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News Release - The Queen’s School of Medicine is increasing efforts to recruit Black and Indigenous students

Friday, July 24, 2020

 Queen’s University is working to reduce systemic barriers to medical education by allocating 10 of its 100 seats to Black and Indigenous students in each class of its MD program, starting with the 2020-2021 undergraduate application cycle. These 10 seats will be made available through the Queen’s University Accelerated Route to Medical School (QuARMS) pathway, which was launched in 2012.

The only pathway of its kind in Canada, QuARMS recruits 10 students from across Canada each year to attend the Queen’s School of Medicine on an accelerated track. These students spend two years as undergraduates at Queen’s. Then, rather than take qualifying examinations such as the MCAT, which are part of the standard admissions process, they enter the four-year MD program in the Queen’s School of Medicine, provided they meet the pre-determined entrance criteria for QuARMS students.

Previously, QuARMS had been open to all graduating high-school students. Now these seats will be reserved for Indigenous peoples and Black Canadians. These seats are in addition to the four seats in the MD program that are designated, through the standard admissions process, for Indigenous students each year.

This decision is one part of the ongoing work the Faculty of Health Sciences (FHS) has underway to reduce barriers to education. Dean Philpott has recently announced that she is forming the Dean’s Action Table on Equity, Diversity, and Inclusion. This table will be comprised of students, staff, and faculty from all three schools in FHS: the School of Medicine, the School of Nursing, and the School of Rehabilitation Therapy. The table will develop and implement a range of reforms across FHS in areas such as recruitment, mentorship and support, and curriculum.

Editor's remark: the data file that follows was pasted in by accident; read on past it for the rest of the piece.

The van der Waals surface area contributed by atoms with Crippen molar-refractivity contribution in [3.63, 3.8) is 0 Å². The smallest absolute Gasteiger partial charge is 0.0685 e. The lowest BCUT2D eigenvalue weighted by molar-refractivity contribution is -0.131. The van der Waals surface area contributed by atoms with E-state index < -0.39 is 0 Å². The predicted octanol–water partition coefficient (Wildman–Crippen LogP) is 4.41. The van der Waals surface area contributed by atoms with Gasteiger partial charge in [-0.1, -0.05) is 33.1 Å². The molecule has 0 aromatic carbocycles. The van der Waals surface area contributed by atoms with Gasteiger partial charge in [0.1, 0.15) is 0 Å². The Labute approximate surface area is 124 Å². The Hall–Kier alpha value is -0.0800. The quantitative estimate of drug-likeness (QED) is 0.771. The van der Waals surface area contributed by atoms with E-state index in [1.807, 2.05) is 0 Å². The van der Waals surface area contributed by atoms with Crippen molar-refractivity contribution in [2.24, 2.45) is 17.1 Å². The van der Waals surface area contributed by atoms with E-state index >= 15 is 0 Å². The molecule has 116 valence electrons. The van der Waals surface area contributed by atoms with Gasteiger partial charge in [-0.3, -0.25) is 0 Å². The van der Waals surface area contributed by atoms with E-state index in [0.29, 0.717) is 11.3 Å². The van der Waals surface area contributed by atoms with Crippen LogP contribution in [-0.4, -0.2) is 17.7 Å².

“Queen’s recognizes that Indigenous peoples and Black Canadians have been historically underrepresented in the medical profession, and that standard medical admissions practices have imposed barriers to these groups. With this new approach to the QuARMS pathway, we are hoping to reach individuals who may not have considered Queen’s or the medical profession otherwise. Our Faculty aims to become a leader in Canada on cultural safety, anti-racism, anti-colonialism, and anti-oppression in health professions education. There is a large body of work to be done and this is one important step toward making a Queen’s health professions education more accessible.”- Dr. Jane Philpott, Dean, Queen’s University Faculty of Health Sciences

“When QuARMS was launched, it was designed both to attract exceptional students to Queen’s and as a pathway for students who face financial, systemic or social barriers to entering medicine through the traditional medical school application process. This change to the pathway is very much in keeping with its original vision of bringing students from underrepresented groups to Queen’s. In order to further reduce barriers, we are also actively exploring options to provide financial support to QuARMS students.”- Dr. Hugh MacDonald, Assistant Dean of Undergraduate Admissions, Queen’s School of Medicine.



QuARMS website

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Media Contacts
Julie Brown
Media Relations Officer 

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